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21 Sep

Empathy is the Key to a Brighter Future in Construction, Says Bruce Orr

EVENTS

Empathy is the Key to a Brighter Future in Construction, Says Bruce Orr

September 21, 2021 • 5 min read

We hope you can join us on Tuesday, Oct.5, at 2:30 p.m. EST (11:30 p.m. PST) for a virtual panel discussion titled “Transformational Change Through Diversity and Inclusion.” It’s one of more than 200 such educational sessions being conducted as part of Autodesk University 2021.

Register (no cost) and be sure to join us for the event, where we’ll dig into the value of D&I in the architecture, engineering and construction (AEC) workplace and share some interesting findings on D&I research conducted by our panelists.

In the runup to the session, we have been highlighting the backgrounds and perspectives of AU panelists Anton Dy Buncio, Cliff Cole, and Neetha Puthran. In this, our final post in the series, we focus on the career path and perspective of panelist Bruce Orr, Founder and CEO of Atlanta-based Pronovos.

Bruce Orr was eight years old when his uncle said something jarring that would shape his life from that day forward.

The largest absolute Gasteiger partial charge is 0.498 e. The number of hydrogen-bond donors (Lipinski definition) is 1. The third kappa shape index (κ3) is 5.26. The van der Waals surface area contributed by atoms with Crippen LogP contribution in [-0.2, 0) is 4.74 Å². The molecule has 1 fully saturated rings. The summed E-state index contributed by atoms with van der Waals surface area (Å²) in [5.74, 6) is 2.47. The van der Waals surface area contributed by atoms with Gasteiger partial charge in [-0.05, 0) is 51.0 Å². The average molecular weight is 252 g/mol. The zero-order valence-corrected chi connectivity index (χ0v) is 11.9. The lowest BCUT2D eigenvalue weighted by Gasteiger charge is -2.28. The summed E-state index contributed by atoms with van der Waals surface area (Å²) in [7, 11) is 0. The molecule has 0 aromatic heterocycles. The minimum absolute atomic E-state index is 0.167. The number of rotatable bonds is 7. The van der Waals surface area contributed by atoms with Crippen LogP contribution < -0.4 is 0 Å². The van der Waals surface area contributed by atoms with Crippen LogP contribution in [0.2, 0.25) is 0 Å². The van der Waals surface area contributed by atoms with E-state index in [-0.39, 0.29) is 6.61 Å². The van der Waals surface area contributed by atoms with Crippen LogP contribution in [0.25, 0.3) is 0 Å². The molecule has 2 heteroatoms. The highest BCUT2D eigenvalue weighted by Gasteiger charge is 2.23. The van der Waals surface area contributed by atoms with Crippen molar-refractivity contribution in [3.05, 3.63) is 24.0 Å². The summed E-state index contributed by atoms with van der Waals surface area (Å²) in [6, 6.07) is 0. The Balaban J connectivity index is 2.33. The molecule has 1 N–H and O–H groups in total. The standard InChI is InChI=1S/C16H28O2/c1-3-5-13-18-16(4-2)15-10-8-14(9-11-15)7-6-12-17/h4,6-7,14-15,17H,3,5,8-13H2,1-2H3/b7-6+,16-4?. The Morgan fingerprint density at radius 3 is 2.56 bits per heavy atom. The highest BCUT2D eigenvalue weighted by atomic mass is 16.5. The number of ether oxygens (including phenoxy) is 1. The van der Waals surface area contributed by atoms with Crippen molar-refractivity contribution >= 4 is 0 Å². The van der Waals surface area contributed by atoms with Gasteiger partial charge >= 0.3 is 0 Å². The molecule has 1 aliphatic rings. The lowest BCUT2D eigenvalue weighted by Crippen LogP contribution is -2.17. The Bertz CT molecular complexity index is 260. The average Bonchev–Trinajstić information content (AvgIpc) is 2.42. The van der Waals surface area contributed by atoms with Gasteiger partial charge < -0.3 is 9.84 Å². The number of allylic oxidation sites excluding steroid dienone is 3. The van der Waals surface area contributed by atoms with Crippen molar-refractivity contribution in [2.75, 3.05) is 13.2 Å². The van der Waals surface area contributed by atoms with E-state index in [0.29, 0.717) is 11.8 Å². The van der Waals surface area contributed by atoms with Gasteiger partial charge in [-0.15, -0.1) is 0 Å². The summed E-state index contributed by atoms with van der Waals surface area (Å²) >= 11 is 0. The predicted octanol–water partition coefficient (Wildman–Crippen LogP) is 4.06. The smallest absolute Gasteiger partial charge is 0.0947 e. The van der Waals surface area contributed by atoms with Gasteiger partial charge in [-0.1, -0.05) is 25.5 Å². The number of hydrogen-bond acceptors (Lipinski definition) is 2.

“He told me that nothing would ever be given to me—that I would always have to work harder than the next person, just because of the color of my skin,” Orr explained. “I internalized that message. Fast-forward decades later and I still have that same, very strong work ethic. I apply it to everything I do.”

Growing up in Metro Atlanta without a father or positive male role model, Orr applied himself and overcame both economic hardship and racial discrimination. (His LinkedIn articles “Racism in Construction” and “‘I’m tired of hearing about diversity & inclusion in construction. Is that OK?’” include accounts of some of those struggles.)

After attending Mercer University and studying data science, Orr went on to fill positions at Citibank, Wipro Technologies, Kronos and Procter & Gamble Co. Today, the 20-year veteran of data analytics is the CEO and Chief Data Scientist of ProNovos, an Atlanta-based project-management and construction data analytics company.